Gary Sheffield retires

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He didn’t play last year and was pretty clearly done anyway, but yesterday Gary Sheffield made it official and retired from baseball. Which, of course, leads to the question that is always asked when a player of stature retires.  Hall of Fame?

I think the answer here is yes he’s deserving, but no he’s not going to make it. Not by a longshot.

His resume is damn solid. Way better than many players who are already in the Hall, as he himself noted in the story linked above.  He was a nine-time All-Star with a career line of .292/.393/.514 and 509 homers.   He didn’t lead the league in anything too many times and was never an MVP, but he had many seasons that, had they earned him the MVP, wouldn’t have been embarrassing to the award.  Many of those seasons came before there was general acceptance of just how awesome it was to get on base at a .450 clip so he was under the radar while everyone was oohing and ahhing the big RBI men.  He did a lot of things well rather than just one thing and had a lot of excellent seasons rather than one standalone boffo one and that’s usually a recipe for being underestimated.

Of course, had Sheffield not been a famously difficult personality who shuffled around from club-to-club during his career — and had he not been implicated in the PED mess — we would be having a very different conversation about all of this.  But he was and he did and I think those things are going to mean that he gets way less support than he otherwise deserves.  He’s going to get the Kevin Brown treatment.

UPDATE: WEEI denies it will change Red Sox broadcasts to a talk show format

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UPDATE: WEEI is pushing back on this report, denying that it is true. Finn’s source for the story was the agency posting job listings which said that, yes, WEEI was looking to do the talk show format. WEEI is now saying that the agency was merely speculating and that it will still be a traditional broadcast.

Both WEEI and Finn say they will have full reports soon, so I guess we’ll see.

9:47 AM: WEEI carries Boston Red Sox games on the radio in the northeast. For the past three seasons, Tim Neverett and Joe Castiglione have been the broadcast team. Following what was reportedly a difficult relationship with the station, Neverett has allowed his contract with WEEI to end, however, meaning that the station needs to do something else with their broadcast.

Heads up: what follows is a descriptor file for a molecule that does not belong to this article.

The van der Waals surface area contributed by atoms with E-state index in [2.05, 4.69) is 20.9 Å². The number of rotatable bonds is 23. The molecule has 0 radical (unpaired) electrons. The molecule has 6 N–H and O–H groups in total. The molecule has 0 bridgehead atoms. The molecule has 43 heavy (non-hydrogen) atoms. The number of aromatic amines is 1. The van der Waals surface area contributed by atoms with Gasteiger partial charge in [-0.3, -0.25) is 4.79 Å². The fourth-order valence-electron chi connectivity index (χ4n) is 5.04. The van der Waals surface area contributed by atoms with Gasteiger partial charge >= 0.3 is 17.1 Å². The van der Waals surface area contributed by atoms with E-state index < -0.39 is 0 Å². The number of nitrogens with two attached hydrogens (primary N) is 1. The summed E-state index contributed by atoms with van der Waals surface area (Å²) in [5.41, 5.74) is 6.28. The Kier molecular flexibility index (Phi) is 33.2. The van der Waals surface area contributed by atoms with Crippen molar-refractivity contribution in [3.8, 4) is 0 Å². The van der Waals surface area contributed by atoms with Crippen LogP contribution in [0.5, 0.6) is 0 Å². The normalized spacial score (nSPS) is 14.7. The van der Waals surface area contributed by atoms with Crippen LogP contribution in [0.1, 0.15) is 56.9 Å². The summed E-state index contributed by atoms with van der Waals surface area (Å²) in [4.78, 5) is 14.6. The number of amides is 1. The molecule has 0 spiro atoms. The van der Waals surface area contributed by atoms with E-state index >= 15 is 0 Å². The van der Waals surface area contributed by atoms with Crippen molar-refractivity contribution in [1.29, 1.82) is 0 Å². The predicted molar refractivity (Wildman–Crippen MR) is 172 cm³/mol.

It seems that they’re going to do something radical. Chad Finn of the Boston Globe:

There were industry rumors about possible changes all season long. One, which multiple sources have said was a genuine consideration, had WEEI dropping the concept of a conventional radio baseball broadcast to make the call of the game sound more like a talk show.

That was yesterday. Just now, Finn confirmed it:

I have no idea how that will work in practice but I can’t imagine this turning out well. At all.

Hiring talk show hots to call games — adding opinion and humor and stuff while still doing a more or less straightforward broadcast — would probably be fine. It might even be fun. But this is not saying that’s what is happening. It says it’s changing it to a talk show “format.” I have no idea how that would work. A few well-done exceptions aside, there is nothing more annoying than sports talk radio. It tends to be constant, empty chatter about controversies real or imagined and overheated either way. It usually puts the host in the center of everything, forcing listeners — often willingly — to adopt his point of view. It’s almost always boorish narcissism masquerading as “analysis.”

But even if it was the former idea — talk show hosts doing a conventional broadcast — it’d still be hard to pull off given how bad so many talk show hosts are. There are a couple of sports talk hosts I like personally and I think do a good job, most are pretty bad, including the ones WEEI has historically preferred.

Which is to stay that this is bound to be awful. And that’s if they even remember to pay attention to the game. Imagine them taking a few calls while the Red Sox mount a rally, get sidetracked arguing over whether some player is “overrated” or whatever and listeners get completely lost.

My thoughts and prayers go out to Red Sox fans who listen to the games on the radio.